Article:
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Implementing Global IT Systems: Don’t Skip the Dress Rehearsal

With over 30 years of experience working in research and development (R&D) for a variety of companies and industries, I’ve seen my fair share of information technology (IT) systems implemented to support various global processes such as product lifecycle management (PLM), phase-gate, portfolio management, legal and finance.

Having observed these projects from all angles, I began to notice a pattern behind some of the most common mistakes being made during the implementation of large global IT systems in support of R&D or other business processes.

This series provides leading practices for avoiding the top ten most common mistakes.

Mistake #8: Skipping the Dress Rehearsal

Perform real-world testing to ensure smooth sailing

Throughout my experiences implementing global IT systems, I was not the IT expert. I usually represented the customer–typically a global R&D organization. Despite that, I learned very quickly just how important system testing is to the success of the project. It’s always easier to fix a mistake caught in testing than one caught after go live. Believe me – I know firsthand. While any testing is better than no testing, I recommend gauging where your organization is to understand what needs to be done to work towards the highest level of testing, and ultimately, success.

Here are the four levels of testing I’ve seen over my career:

Level Zero: “Turn it on, it will work”

I actually saw one project go live with essentially zero real-world testing! The system was designed to automate the global specification approval process, which had always been done manually. When the system went live, a basic raw material substitution that would require two or three manual approvals, triggered over a thousand required approvals in the automated system! Oops! User feedback was fast and direct, to say the least. No project should go live this way. Every project needs to provide a means for post-launch feedback, as even the best testing protocols can miss something. In the true tradition of Dilbert, the team that launched this mistake was recognized for the great work they had done (obviously not determined by popular vote).

Level One: Positive testing

This is a small scale, but thorough, testing of the system’s functionality performed by trained lead users. A good test requires a lot of planning, especially for a global system. Every campus should participate and every system functionality should be tested. The question being addressed here is, “If the users do what they’re supposed to do, does the system perform its functions properly?” I’ve seen positive testing done poorly, where folks who design and install the system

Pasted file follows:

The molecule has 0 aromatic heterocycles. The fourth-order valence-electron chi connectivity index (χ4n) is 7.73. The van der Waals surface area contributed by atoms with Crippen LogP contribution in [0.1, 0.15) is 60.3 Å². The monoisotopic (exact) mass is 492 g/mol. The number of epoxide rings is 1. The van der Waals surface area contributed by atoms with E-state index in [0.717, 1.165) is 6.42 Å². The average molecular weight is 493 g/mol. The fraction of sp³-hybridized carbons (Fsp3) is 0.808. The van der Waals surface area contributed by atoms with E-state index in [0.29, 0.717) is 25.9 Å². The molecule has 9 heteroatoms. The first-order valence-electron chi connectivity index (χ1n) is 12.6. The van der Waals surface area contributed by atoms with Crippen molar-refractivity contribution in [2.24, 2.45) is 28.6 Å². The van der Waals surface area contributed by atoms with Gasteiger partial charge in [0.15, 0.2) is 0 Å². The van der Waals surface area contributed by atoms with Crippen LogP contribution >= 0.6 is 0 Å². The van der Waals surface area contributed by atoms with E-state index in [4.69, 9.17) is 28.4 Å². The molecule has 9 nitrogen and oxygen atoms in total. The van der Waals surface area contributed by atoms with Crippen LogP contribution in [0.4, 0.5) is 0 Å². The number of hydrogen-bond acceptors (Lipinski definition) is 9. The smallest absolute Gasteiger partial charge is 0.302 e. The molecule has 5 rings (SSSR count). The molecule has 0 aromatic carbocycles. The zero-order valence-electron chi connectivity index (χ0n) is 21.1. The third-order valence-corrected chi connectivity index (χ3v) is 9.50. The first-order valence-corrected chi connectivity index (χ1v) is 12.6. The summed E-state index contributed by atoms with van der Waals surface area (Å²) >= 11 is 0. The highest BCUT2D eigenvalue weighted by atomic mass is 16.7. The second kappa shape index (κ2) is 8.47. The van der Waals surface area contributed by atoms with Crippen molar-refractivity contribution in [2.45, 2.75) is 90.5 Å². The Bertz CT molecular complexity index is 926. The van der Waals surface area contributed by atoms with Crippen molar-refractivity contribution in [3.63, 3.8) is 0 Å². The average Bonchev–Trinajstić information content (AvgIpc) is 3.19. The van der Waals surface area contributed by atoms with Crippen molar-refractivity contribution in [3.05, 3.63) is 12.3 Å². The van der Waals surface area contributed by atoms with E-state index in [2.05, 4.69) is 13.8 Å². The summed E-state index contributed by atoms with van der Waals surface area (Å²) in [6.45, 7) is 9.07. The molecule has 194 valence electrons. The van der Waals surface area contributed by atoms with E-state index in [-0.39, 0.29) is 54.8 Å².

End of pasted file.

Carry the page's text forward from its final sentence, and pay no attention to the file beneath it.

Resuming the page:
just “kick the tires” of a few key functions, go live, and then resort to Level Zero to deal with complaints. I’ve also seen it done very well, with all functions and locations tested. Guess which system had a smoother implementation?

Level Two: Stress testing

As an R&D professional, I had never heard of this type of testing until I had the opportunity to watch a global PLM system as a member of the PMO. Since then, I’ve always pushed for it. My IT partner leveraged his relationship with a large software company to get this done. If we expected 100 users to be on the system simultaneously, a software package was used to simulate 1000 simultaneous users. After it was done, my IT partner came to
me and said, “Ted, you have a memory leak!” To which I responded, “What do you mean? I’m only 50 years old, my memory is fine!” That’s when I learned that a “memory leak” is when a user (real or simulated) logs off the system, but the memory they’ve been using is not entirely freed up for the next user. The 10X stress test saw this accumulating memory loss. The system would have crashed due to insufficient memory a few days or weeks after going live. Without stress testing, we would not have known to fix the problem before going live.

Level Three: Negative testing

This is an important level of testing that rarely gets done at all, much less done well. What seems unfortunate to me is that with system training becoming more online and less thorough (have you ever raised your hand to ask the online training module a question?), this testing is even more important. While Level One asked how the system would perform given correct inputs, Level Three asks “How will the system respond if the user makes mistakes?” Examples include data entry errors, trying to advance without all required information and logic conflicts. Any necessary tweaks can be proactive rather than reactive.

Through experience, I learned how important testing is to the success of the project. As the testing process gets more stringent and more levels of testing are completed, the project implementation goes more smoothly. Skipping this step is like skipping the dress rehearsal before a big performance. A few test runs before launch can save both you and all end users a lot of pain and frustration in the long run and prevent an onslaught of tomatoes.

Stay tuned to discover leading practices for avoiding these ten common mistakes. Being mindful of the challenges and solutions discussed in this series will greatly increase the chances of your next project becoming a sustainable success.

Mistake #9: Self-Gathering Data

Download the eBook:

Top Ten Mistakes Made Implementing IT Systems and How to Avoid Them

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